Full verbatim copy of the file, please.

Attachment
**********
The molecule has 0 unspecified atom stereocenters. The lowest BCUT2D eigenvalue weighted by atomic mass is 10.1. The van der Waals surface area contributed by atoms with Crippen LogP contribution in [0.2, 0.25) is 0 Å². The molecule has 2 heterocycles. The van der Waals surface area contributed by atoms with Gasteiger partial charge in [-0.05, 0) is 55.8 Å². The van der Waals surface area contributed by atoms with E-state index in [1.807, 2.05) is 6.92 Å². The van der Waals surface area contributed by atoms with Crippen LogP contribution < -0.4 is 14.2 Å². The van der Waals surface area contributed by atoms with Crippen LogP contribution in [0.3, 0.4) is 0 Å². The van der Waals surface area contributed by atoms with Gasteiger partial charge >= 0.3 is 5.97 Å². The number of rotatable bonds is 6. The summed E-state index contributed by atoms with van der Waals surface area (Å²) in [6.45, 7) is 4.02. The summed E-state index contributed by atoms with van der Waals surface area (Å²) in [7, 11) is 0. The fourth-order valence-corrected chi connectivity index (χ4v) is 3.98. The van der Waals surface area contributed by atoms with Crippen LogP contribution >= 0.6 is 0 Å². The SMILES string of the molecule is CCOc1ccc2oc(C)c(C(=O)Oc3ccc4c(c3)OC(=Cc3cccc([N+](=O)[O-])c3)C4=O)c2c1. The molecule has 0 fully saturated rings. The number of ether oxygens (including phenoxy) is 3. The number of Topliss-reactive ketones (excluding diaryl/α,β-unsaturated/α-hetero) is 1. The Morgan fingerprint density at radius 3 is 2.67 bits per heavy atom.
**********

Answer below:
The molecule has 0 unspecified atom stereocenters. The lowest BCUT2D eigenvalue weighted by atomic mass is 10.1. The van der Waals surface area contributed by atoms with Crippen LogP contribution in [0.2, 0.25) is 0 Å². The molecule has 2 heterocycles. The van der Waals surface area contributed by atoms with Gasteiger partial charge in [-0.05, 0) is 55.8 Å². The van der Waals surface area contributed by atoms with E-state index in [1.807, 2.05) is 6.92 Å². The van der Waals surface area contributed by atoms with Crippen LogP contribution < -0.4 is 14.2 Å². The van der Waals surface area contributed by atoms with Crippen LogP contribution in [0.3, 0.4) is 0 Å². The van der Waals surface area contributed by atoms with Gasteiger partial charge >= 0.3 is 5.97 Å². The number of rotatable bonds is 6. The summed E-state index contributed by atoms with van der Waals surface area (Å²) in [6.45, 7) is 4.02. The summed E-state index contributed by atoms with van der Waals surface area (Å²) in [7, 11) is 0. The fourth-order valence-corrected chi connectivity index (χ4v) is 3.98. The van der Waals surface area contributed by atoms with Crippen LogP contribution >= 0.6 is 0 Å². The SMILES string of the molecule is CCOc1ccc2oc(C)c(C(=O)Oc3ccc4c(c3)OC(=Cc3cccc([N+](=O)[O-])c3)C4=O)c2c1. The molecule has 0 fully saturated rings. The number of ether oxygens (including phenoxy) is 3. The number of Topliss-reactive ketones (excluding diaryl/α,β-unsaturated/α-hetero) is 1. The Morgan fingerprint density at radius 3 is 2.67 bits per heavy atom.